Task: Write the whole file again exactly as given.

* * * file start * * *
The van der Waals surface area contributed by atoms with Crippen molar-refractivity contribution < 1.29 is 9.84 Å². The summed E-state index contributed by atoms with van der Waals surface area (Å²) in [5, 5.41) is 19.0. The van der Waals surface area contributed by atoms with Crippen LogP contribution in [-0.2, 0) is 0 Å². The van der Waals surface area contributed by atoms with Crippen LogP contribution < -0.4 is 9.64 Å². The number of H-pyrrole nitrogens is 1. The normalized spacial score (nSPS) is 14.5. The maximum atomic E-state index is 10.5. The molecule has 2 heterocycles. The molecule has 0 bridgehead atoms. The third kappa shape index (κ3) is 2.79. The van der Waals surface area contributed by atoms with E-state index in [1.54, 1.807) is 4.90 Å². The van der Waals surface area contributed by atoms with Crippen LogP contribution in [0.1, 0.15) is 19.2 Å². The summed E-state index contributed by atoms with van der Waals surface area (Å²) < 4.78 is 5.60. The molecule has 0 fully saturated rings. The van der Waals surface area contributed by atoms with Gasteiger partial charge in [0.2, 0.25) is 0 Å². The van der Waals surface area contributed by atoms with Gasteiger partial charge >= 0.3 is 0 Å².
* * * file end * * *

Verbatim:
The van der Waals surface area contributed by atoms with Crippen molar-refractivity contribution < 1.29 is 9.84 Å². The summed E-state index contributed by atoms with van der Waals surface area (Å²) in [5, 5.41) is 19.0. The van der Waals surface area contributed by atoms with Crippen LogP contribution in [-0.2, 0) is 0 Å². The van der Waals surface area contributed by atoms with Crippen LogP contribution < -0.4 is 9.64 Å². The number of H-pyrrole nitrogens is 1. The normalized spacial score (nSPS) is 14.5. The maximum atomic E-state index is 10.5. The molecule has 2 heterocycles. The molecule has 0 bridgehead atoms. The third kappa shape index (κ3) is 2.79. The van der Waals surface area contributed by atoms with E-state index in [1.54, 1.807) is 4.90 Å². The van der Waals surface area contributed by atoms with Crippen LogP contribution in [0.1, 0.15) is 19.2 Å². The summed E-state index contributed by atoms with van der Waals surface area (Å²) < 4.78 is 5.60. The molecule has 0 fully saturated rings. The van der Waals surface area contributed by atoms with Gasteiger partial charge in [0.2, 0.25) is 0 Å². The van der Waals surface area contributed by atoms with Gasteiger partial charge >= 0.3 is 0 Å².